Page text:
Honda Civic High Pressure Direct Injection Fuel Pump

So it looks like some of Honda’s “Earth Dreams” high-pressure Direct injection fuel pumps are failing. I’ve heard this from dealer techs, but up until yesterday I hadn’t seen one come into our shop since most of these D.I. cars are still under warranty. Since I was curious about how the pump worked, I went ahead and disassembled it to take a look.

This particular pump came from a 2015 Honda Fit that rolled into the shop with extended cranking and extremely low power. The check engine light was on and it had set a P0087 (Fuel rail pressure too low). The ECM monitors the fuel rail pressure using a pressure transducer. When we checked the fuel pressure in live data and it was 29 PSI, the same as the in-tank pump generates, so the high-pressure pump was doing nothing at all. 

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The top of the direct injection pump is welded to the top body, so I mounted into the lathe and cut through the top and weld joint.
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From left to right: piston, pushrod, and spring, cylinder, pump body with pressure control valve, damper, pump top.

The bottom of pump contains a piston, pushrod, and spring. The spring retainer is held to the pushrod with shrink fit collar, so there’s no easy way to remove the spring to access the allen (not visible in the picture). Since this isn’t going back into a car, a pipe wrench did the trick.

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This is the top of the pump body with the damper removed. There’s an inlet screen in the top. What I first assumed is a pressure relief valve, but later discovered is a one way check valve responsible for maintaining fuel pressure in the rail when the pump isn’t pumping. A passage to the piston on the bottom. And two passages to the pressure regulator valve on the left.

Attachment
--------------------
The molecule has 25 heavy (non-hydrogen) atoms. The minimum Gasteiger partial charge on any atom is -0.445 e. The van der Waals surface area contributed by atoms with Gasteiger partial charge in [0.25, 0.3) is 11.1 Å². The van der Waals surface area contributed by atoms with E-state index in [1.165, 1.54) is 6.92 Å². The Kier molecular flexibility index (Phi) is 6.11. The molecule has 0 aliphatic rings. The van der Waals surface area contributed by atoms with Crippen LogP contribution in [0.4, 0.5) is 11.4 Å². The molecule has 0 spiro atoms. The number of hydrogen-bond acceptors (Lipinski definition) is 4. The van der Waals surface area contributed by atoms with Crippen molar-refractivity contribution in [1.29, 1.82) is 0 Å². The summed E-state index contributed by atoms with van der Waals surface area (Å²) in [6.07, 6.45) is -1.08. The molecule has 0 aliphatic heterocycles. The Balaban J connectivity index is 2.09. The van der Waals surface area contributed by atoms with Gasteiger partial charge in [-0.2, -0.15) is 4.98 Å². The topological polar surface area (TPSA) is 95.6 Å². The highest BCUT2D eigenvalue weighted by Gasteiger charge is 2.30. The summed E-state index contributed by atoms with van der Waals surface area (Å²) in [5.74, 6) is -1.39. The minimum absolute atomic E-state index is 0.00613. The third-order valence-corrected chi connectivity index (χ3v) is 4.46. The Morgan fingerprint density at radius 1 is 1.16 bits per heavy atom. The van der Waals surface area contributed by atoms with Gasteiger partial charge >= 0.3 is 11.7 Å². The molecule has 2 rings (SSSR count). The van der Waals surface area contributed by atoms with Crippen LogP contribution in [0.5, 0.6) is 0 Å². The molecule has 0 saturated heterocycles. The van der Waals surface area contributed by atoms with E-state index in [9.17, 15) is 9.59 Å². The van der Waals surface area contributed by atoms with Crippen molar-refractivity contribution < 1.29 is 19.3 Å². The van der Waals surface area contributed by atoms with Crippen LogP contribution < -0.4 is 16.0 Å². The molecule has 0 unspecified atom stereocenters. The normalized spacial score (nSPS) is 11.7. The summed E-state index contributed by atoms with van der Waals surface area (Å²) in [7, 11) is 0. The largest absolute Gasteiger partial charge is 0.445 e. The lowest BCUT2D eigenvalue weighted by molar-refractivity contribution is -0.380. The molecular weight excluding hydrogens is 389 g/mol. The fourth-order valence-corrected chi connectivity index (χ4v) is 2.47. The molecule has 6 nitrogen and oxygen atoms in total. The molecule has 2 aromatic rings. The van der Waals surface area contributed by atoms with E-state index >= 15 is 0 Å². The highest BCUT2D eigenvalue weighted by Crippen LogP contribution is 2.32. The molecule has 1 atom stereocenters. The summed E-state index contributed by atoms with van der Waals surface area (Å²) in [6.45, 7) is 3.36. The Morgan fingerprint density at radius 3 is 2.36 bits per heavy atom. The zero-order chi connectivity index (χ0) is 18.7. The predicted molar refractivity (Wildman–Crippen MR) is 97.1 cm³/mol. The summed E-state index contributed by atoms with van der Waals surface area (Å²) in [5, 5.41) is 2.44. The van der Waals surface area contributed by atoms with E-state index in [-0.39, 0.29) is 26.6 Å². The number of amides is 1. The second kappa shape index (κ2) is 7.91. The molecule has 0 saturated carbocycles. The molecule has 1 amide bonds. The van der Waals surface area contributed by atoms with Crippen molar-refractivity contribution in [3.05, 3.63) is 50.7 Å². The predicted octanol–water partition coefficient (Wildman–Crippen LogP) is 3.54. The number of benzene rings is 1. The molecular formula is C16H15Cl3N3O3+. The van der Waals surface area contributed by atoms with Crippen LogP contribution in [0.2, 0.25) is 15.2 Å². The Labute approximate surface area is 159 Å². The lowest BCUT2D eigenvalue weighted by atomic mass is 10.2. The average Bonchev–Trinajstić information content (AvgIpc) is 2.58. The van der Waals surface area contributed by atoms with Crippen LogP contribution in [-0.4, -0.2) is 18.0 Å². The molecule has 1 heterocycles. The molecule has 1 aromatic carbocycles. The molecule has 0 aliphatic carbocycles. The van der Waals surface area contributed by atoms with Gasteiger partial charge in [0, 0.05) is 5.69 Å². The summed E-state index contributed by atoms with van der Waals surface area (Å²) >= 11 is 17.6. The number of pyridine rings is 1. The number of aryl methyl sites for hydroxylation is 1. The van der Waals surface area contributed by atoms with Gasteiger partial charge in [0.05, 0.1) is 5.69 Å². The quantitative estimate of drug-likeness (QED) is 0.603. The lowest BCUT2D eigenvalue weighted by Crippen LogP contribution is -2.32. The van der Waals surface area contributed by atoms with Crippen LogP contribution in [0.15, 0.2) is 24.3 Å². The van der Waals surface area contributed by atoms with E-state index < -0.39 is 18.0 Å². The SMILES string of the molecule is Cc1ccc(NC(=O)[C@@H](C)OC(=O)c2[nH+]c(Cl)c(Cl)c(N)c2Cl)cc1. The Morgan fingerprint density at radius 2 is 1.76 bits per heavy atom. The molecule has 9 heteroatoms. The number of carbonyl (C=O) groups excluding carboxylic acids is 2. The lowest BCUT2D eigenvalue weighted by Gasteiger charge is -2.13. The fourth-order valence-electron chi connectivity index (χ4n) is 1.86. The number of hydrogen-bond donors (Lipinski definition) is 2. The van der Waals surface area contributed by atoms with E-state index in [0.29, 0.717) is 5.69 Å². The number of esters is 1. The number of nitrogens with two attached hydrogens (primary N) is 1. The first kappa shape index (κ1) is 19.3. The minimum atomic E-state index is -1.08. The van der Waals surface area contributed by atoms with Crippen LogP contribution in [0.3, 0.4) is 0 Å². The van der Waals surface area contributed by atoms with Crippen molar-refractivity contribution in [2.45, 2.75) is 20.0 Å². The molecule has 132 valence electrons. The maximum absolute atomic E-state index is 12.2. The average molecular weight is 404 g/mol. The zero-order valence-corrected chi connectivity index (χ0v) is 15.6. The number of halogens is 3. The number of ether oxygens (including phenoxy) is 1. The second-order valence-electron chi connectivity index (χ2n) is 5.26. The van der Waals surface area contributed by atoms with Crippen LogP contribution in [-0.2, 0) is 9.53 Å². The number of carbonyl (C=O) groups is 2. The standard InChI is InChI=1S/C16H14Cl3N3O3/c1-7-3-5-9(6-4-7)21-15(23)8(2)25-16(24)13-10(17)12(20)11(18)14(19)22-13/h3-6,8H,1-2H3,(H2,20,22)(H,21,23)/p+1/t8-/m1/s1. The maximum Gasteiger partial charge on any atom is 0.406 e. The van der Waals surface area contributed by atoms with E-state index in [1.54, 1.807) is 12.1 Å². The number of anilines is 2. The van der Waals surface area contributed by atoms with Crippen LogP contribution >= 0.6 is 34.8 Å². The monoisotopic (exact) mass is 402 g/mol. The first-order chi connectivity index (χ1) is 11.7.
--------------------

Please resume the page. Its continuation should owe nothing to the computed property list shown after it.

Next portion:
I assume that the failure was the pressure regulator, since the piston and cylinder sleeve still seemed to have a nice fit, and the cam lobe and pusher were in good shape with 3mm of lift. 

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In the end I wasn’t able to figure out how this pump works just by looking at it. Obviously there’s a piston that creates the pressure, but how is the pressure maintained. There’s only one check valve. It has a pressure regulator, but how does it regulate pressure? There are two passages that appear to be either opened or closed, but simultaneously.  As far as I could tell, this pump shouldn’t work.

If all else fails, read the manual. Today any question can be answered in seconds by asking your phone. It takes the fun out of wondering and experimenting sometimes, but it’s nice to be able to flip to the back of the book and find the answer when you’re done struggling.

I found this video which does a great job of explaining how the pump works succinctly. (Credit to ADPTraining / Automotive Diagnostics and Publishing). The pump is both more simple and more complex than I realized. The pump itself is very simple. However, by itself it’s not a pump. Without computer control of the pressure regulator it will not build any pressure. The complex part is the computer control.

The ECM opens and closes the pressure regulator in time with the position of the 4 lobe cam on the cam shaft. During the piston down stroke the valve is open, allowing the cylinder to fill with fuel. When the piston starts to come up the the ECM closes the valve so the piston can develop pressure which is pushed past the check valve into the fuel rail. Pressure can be controlled changing the time when the valve closes. The closer to BDC the valve closes the higher the pressure. If the valve is closed later into the upstroke the pressure can be reduced. 

Since this is a 4 cylinder engine, and direct injection pump cam is on the camshaft, the D.I. pump piston makes one stroke per firing event.  I imagine peak pressure is developed about the time the of the injection event.

To be honest I’m not sure when the injection event takes place. Since the fuel is injected directly into the combustion chamber, it doesn’t require the intake air flow to carry the fuel in. This would make it possible to change the D.I. injector timing from traditional port fuel injector timing. Maybe that will be my next experiment, setting up a 4 channel scope to check the crank position, cam position, and injector firing pulse.